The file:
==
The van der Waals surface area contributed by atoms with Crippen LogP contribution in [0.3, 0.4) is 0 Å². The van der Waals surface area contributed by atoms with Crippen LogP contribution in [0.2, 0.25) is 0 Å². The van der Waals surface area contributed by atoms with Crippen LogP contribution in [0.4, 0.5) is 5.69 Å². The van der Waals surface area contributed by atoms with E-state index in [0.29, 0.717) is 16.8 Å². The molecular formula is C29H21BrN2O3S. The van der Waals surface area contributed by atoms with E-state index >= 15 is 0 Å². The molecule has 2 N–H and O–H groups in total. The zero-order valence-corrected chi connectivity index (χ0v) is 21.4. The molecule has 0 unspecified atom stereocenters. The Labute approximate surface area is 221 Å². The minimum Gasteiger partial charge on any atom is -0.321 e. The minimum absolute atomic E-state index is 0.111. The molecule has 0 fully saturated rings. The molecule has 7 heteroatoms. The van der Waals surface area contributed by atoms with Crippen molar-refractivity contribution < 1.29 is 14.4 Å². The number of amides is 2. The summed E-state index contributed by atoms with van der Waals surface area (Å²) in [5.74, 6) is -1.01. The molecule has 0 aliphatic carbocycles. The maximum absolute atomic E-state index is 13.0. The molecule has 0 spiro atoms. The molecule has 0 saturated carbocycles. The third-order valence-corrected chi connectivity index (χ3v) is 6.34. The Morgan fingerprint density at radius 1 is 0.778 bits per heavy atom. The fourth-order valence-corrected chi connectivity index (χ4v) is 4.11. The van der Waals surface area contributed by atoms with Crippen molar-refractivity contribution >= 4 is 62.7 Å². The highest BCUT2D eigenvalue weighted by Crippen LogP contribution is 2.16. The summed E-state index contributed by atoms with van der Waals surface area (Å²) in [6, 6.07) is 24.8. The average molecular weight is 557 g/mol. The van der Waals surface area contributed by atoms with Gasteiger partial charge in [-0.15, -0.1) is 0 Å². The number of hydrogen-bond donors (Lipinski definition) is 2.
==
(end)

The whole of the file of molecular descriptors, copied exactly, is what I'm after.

The van der Waals surface area contributed by atoms with Crippen LogP contribution in [0.3, 0.4) is 0 Å². The van der Waals surface area contributed by atoms with Crippen LogP contribution in [0.2, 0.25) is 0 Å². The van der Waals surface area contributed by atoms with Crippen LogP contribution in [0.4, 0.5) is 5.69 Å². The van der Waals surface area contributed by atoms with E-state index in [0.29, 0.717) is 16.8 Å². The molecular formula is C29H21BrN2O3S. The van der Waals surface area contributed by atoms with E-state index >= 15 is 0 Å². The molecule has 2 N–H and O–H groups in total. The zero-order valence-corrected chi connectivity index (χ0v) is 21.4. The molecule has 0 unspecified atom stereocenters. The Labute approximate surface area is 221 Å². The minimum Gasteiger partial charge on any atom is -0.321 e. The minimum absolute atomic E-state index is 0.111. The molecule has 0 fully saturated rings. The molecule has 7 heteroatoms. The van der Waals surface area contributed by atoms with Crippen molar-refractivity contribution < 1.29 is 14.4 Å². The number of amides is 2. The summed E-state index contributed by atoms with van der Waals surface area (Å²) in [5.74, 6) is -1.01. The molecule has 0 aliphatic carbocycles. The maximum absolute atomic E-state index is 13.0. The molecule has 0 spiro atoms. The molecule has 0 saturated carbocycles. The third-order valence-corrected chi connectivity index (χ3v) is 6.34. The Morgan fingerprint density at radius 1 is 0.778 bits per heavy atom. The fourth-order valence-corrected chi connectivity index (χ4v) is 4.11. The van der Waals surface area contributed by atoms with Crippen molar-refractivity contribution >= 4 is 62.7 Å². The highest BCUT2D eigenvalue weighted by Crippen LogP contribution is 2.16. The summed E-state index contributed by atoms with van der Waals surface area (Å²) in [6, 6.07) is 24.8. The average molecular weight is 557 g/mol. The van der Waals surface area contributed by atoms with Gasteiger partial charge in [-0.15, -0.1) is 0 Å². The number of hydrogen-bond donors (Lipinski definition) is 2.